Charges 'threaten' Scottish wave and tidal power plans

Wave and tidal projects are being tested around Scotland's waters

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Scotland is in danger of losing its place at the forefront of research into wave and tidal energy because of high connection charges, it has been warned.

Industry body Scottish Renewables said projects in the north of Scotland face charges of £56m annually to feed in to the electricity grid.

Subsidies to producers south of the border can be worth millions of pounds.

The UK's transmission charging regime is designed to get companies to produce power close to centres of population.

The figures come as the Scottish Renewables Marine Energy Conference gets under way in Inverness.

The north of Scotland has the highest charges anywhere in the UK and Scottish Renewables said the proposed 1600MW of wave and tidal projects in the Pentland Firth and Orkney Waters face an annual grid charge of £56m.

Start Quote

These charges could actually result in development going elsewhere”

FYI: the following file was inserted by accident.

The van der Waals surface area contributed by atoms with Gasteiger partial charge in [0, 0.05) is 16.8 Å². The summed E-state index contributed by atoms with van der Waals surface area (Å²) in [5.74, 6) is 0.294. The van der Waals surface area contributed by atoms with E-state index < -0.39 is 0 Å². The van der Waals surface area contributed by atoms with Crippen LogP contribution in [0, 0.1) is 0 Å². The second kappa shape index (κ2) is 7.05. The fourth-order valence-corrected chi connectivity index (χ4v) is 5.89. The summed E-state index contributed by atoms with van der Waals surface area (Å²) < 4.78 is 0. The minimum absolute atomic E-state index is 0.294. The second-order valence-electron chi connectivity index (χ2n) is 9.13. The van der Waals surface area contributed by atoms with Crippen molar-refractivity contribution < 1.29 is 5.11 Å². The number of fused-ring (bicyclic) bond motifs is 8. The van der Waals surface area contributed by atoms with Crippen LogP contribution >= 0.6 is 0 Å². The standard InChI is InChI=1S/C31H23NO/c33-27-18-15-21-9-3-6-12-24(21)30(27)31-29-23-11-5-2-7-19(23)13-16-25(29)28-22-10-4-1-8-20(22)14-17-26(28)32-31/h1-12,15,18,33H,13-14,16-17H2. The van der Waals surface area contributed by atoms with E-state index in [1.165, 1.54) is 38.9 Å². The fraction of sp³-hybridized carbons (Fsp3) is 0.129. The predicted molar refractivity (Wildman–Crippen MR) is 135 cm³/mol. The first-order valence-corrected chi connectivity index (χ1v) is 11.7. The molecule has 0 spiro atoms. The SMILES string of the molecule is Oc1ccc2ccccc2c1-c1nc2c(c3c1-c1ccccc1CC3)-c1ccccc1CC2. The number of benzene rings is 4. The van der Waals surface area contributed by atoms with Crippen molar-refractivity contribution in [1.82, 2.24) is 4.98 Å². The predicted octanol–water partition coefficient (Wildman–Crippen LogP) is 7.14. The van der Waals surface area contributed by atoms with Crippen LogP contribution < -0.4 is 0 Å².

End Quote Niall Stuart Scottish Renewables

This compares with an £11m subsidy if they were sited off the south west coast of England.

Scottish Renewables chief executive Niall Stuart said: "Scotland has long been recognised internationally as the leader in pioneering wave and tidal research and development and is home to 25% of Europe's tidal resource and 10% of its wave resource.

"However, these charges could actually result in development going elsewhere, despite Scotland's fantastic wave and tidal resource."

He said any slowdown in development could jeopardise significant potential economic benefits and threaten efforts to meet green energy targets.

Ofgem is currently reviewing the charging framework, known as the Transmission Network Use of System (TNUoS), through Project TransmiT.

Mr Stuart added: "It is essential that Ofgem's review of charges delivers the right framework to encourage investment in our world leading wave and tidal sector, and supports progress towards our ambitions for marine energy development around Scotland's coastline."

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